Sermon: We Feebly Struggle, They in Glory Shine

Text: Revelation 7:9-17
All Saints day (Obs.)

Grace to you and peace from God our Father and the Lord Jesus Christ. Amen.

Are you a saint? Most of you will immediately think, No. I’m not a bad person but I’m no saint. What do we mean when we say, “she was a real saint?!” When we call someone a saint in that way, we mean that they are a person of great patience or moral excellence. That’s the question we need to think about on All Saints Day. What makes one a saint? Do you need to have lived an extraordinarily holy life? Do you need to have been another Mother Theresa? Do you need to have done some miracles or perhaps been a martyr? Oh! I know! You need the arbitrary decision of Pope Francis! That’s what makes you a saint, right? On this All Saints Day who are all these saints? Read More

November Newsletter

November 2019 Newsletter

With the Canadian federal election behind us, and the American election in the news and on the horizon for next year, the idea of government — its responsibilities and failures — is on the minds of many. Politics can be one of those topics which is seen as taboo because of how divisive it can be. Even among confessing Christians, our political views and ideologies can sometimes differ immensely. Not only do we sometimes differ among ourselves, but even more often do we differ with the secularising tendencies of our culture. This leads naturally to the question of how we as Christians relate to our civil government. 

St. Paul wrote to the Romans, “Let every person be subject to the governing authorities. For there is no authority except from God, and those that exist have been instituted by God.” (Rom. 13:1). If Paul can say this while being a subject of the first century Roman Empire, it surely is still applicable to those in twenty-first century liberal democracies. In fact, the commandment to honour our father and mother implies that we should “not despise or anger our parents and other authorities, but honour them, serve and obey them, love and cherish them.” (Small Cat.: fourth commandment). Why? Because government is “God’s servant for your good.” (Rom. 13:4)  God doesn’t want society to collapse into a chaos where the bullies and power-brokers do what they like and get away with it. Even in countries where people hate the authorities and fear the police, when someone commits a murder or even a serious robbery everybody affected by it wants good authorities and good police who will find the culprit and administer justice. That is a basic, and correct, human instinct. We don’t want to live by the law of the jungle. We want to live as human beings in an ordered, properly functioning society. God has given us civil government as a gift, to serve this purpose.

Christians are called to believe that civil government is there because the one true God wants his world to be ordered, not chaotic. This does not mean that whatever a government does is automatically sanctioned by God, nor does it mean that a particular government automatically has his approval. It is merely to say that some government is always necessary, in a world where evil flourishes when unchecked. But, it also means that Christians can and should take it upon themselves to speak out against injustices, inequalities, and issues which need to be addressed. (See for example Matthew 14:3-5; 23:1-36; Amos 2:6-7; 4:1; 5:10, 12). Our government is also in great need of our constant prayers. (1 Tim. 2:1-4).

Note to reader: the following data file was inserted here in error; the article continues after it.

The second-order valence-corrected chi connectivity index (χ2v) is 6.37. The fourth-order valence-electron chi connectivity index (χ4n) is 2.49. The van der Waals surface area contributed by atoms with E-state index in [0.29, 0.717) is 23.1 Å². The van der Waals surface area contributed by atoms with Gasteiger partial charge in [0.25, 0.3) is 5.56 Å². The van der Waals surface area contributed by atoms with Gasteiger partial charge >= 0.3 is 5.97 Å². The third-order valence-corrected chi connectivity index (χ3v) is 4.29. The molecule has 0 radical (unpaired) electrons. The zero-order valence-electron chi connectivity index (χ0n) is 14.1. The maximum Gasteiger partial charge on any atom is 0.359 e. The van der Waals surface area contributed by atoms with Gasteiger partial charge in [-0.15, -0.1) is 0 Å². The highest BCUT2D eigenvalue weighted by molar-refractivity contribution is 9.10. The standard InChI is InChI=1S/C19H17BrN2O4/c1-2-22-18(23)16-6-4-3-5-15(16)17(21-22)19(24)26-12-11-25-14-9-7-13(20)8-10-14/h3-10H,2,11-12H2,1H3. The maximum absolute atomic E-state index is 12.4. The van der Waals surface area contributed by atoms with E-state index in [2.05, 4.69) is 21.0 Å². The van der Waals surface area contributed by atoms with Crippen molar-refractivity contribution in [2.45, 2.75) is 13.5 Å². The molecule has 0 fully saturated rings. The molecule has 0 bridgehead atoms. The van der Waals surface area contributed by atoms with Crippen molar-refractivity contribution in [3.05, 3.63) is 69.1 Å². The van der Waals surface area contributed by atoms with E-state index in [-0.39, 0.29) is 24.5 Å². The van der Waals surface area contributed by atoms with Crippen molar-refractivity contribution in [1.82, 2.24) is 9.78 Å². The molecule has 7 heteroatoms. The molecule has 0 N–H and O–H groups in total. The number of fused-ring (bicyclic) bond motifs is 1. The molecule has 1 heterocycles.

As the Church year moves towards it’s close, we are reminded of an important truth we need to keep in mind. The last Sunday of the Church year is called “Christ the King” Sunday. Christians today need to consider both what it means that God wants his world to be governed under the rule of appropriate law and that Jesus, crucified and risen from the dead, is now enthroned as the king of heaven and earth. Our king has purchased us “with His holy, precious blood and with His innocent suffering and death, so that [we] may be His own, live under Him in His kingdom, and serve Him in everlasting righteousness, innocence, and blessedness.” This is most certainly true! Amen.

Your Pastor,
Rev. Matthew Fenn

Sermon: Rediscovering God’s Word

Text: 2 Kings 22:8-13, 23:1-3
Reformation Sunday

Grace to you and peace from God our Father, and the Lord Jesus Christ. Amen.

In 1947 some Bedouin shepherds were throwing rocks into nearby caves when they heard a smashing sound. When they investigated they found ancient scrolls housed in jars of clay. They had accidentally stumbled upon the most important biblical manuscripts to be discovered in modern times—the Dead Sea Scrolls. These priceless copies of Holy Scripture had been hidden, unknown to man for nearly 2000 years. These scrolls were over a thousand years older than the Hebrew scrolls we had been using up until that time. If you can imagine the excitement surrounding this discovery, then you will begin to appreciate the excitement surrounding the incident our Old Testament text records. Read More